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Open Mike Night 

Mike Ireland treats the stage like a confessional

Way back when, Joy Division sang that "Love Will Tear Us Apart." Which is undeniable, of course. Witness divorce. Witness independence, or lack thereof. Witness two folks breaking up, wherein immediately both persons get sick for weeks. Easy enough, right? Love will tear us apart.The bigger question is: Can it put us back together again? Is love just one big unwieldy Humpty Dumpty too fragile for its own good?

These are questions Mike Ireland poses and answers on a weekly basis in clubs across America, as well as at more high-profile confessionals like the Grand Ole Opry. For whatever reason, it's stuck to him, this label. The Relationship Guy.

In the oft-told story, Ireland, a member of the promising young "half Johnny Cash, half Clash" band the Starkweathers, discovered that his wife had been having an affair with the band's lead singer. "Suddenly I was without a wife or a house or a band or a job or a best friend," Ireland told No Depression magazine in 1998.

Love may tear most of us apart, but it tore the shit out of Mike Ireland. Yet, as such things go, there was a silver lining. When one is out of options, they go inside themselves to search for answers and solutions, repairing themselves with their own flesh and blood instead of grafting themselves onto others. Ireland found healing by looking forward and backward at the same time. Mixing the string-heavy 70s countrypolitan music he so loved as a youth with the self-analysis printouts he suddenly began seeing in his songwriting notebook just weeks after the split, Ireland knew he was onto something. That something was an album called Learning How To Live.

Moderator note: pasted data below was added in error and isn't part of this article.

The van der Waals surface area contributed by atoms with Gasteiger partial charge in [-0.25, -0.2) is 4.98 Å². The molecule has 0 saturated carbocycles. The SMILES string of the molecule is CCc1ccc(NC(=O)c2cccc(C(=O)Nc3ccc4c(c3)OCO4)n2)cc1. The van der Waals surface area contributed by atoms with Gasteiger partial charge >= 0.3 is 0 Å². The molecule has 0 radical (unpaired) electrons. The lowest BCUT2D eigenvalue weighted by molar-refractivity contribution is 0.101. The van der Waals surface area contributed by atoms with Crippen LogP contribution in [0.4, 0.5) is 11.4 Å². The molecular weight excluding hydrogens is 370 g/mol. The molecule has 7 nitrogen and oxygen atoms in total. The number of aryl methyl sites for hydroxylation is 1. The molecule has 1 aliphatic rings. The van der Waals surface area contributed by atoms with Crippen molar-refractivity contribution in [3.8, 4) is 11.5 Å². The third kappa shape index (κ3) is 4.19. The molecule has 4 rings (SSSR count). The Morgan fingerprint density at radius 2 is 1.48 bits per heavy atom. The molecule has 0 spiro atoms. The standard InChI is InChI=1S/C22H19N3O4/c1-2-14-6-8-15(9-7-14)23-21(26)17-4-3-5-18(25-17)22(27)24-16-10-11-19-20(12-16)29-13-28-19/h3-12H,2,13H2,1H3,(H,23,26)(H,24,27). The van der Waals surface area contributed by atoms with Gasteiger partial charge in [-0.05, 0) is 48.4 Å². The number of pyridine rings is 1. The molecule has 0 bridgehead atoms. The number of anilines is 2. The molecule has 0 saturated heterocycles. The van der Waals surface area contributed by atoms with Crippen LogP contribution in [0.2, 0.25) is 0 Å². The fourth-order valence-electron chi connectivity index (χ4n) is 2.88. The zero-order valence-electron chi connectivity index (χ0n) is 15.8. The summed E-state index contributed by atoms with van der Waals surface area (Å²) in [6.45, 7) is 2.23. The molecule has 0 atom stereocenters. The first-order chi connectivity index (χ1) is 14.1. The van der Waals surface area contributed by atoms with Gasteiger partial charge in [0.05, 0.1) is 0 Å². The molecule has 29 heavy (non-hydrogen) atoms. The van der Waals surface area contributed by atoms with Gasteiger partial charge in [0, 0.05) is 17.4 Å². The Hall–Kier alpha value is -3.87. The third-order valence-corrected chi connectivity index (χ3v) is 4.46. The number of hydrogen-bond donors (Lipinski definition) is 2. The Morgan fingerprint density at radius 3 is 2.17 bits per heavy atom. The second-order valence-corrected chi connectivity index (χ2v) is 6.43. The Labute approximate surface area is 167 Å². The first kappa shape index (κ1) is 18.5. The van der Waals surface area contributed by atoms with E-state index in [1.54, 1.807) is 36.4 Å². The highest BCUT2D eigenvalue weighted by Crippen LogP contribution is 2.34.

But that's the old Mike Ireland, even though the man himself says he's reminded of the power of both love and those songs when he plays them onstage and starts crying. The new Mike Ireland has a record titled, appropriately enough, Try Again. It's the story of a ground-up repair job, told from within the not-yet-finished frame. It's a man proudly showing you the blueprints, explaining how this one's gonna be better than the last.